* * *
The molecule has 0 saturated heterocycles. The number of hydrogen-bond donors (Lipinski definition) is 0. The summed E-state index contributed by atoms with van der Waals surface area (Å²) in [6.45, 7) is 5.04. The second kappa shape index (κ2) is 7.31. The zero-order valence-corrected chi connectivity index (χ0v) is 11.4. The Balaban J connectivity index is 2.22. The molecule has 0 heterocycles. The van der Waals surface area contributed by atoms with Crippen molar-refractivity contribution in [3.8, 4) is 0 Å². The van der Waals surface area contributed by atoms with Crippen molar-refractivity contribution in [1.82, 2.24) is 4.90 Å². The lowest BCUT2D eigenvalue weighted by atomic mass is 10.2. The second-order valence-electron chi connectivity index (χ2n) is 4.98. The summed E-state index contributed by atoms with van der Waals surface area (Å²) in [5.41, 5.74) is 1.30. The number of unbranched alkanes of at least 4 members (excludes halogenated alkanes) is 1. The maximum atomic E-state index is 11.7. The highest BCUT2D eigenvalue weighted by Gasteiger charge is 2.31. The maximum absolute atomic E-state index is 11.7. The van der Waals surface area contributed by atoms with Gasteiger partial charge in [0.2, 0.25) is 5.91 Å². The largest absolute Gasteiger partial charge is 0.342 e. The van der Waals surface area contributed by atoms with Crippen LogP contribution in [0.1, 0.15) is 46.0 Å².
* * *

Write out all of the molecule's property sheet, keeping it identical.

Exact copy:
The molecule has 0 saturated heterocycles. The number of hydrogen-bond donors (Lipinski definition) is 0. The summed E-state index contributed by atoms with van der Waals surface area (Å²) in [6.45, 7) is 5.04. The second kappa shape index (κ2) is 7.31. The zero-order valence-corrected chi connectivity index (χ0v) is 11.4. The Balaban J connectivity index is 2.22. The molecule has 0 heterocycles. The van der Waals surface area contributed by atoms with Crippen molar-refractivity contribution in [3.8, 4) is 0 Å². The van der Waals surface area contributed by atoms with Crippen molar-refractivity contribution in [1.82, 2.24) is 4.90 Å². The lowest BCUT2D eigenvalue weighted by atomic mass is 10.2. The second-order valence-electron chi connectivity index (χ2n) is 4.98. The summed E-state index contributed by atoms with van der Waals surface area (Å²) in [5.41, 5.74) is 1.30. The number of unbranched alkanes of at least 4 members (excludes halogenated alkanes) is 1. The maximum atomic E-state index is 11.7. The highest BCUT2D eigenvalue weighted by Gasteiger charge is 2.31. The maximum absolute atomic E-state index is 11.7. The van der Waals surface area contributed by atoms with Gasteiger partial charge in [0.2, 0.25) is 5.91 Å². The largest absolute Gasteiger partial charge is 0.342 e. The van der Waals surface area contributed by atoms with Crippen LogP contribution in [0.1, 0.15) is 46.0 Å².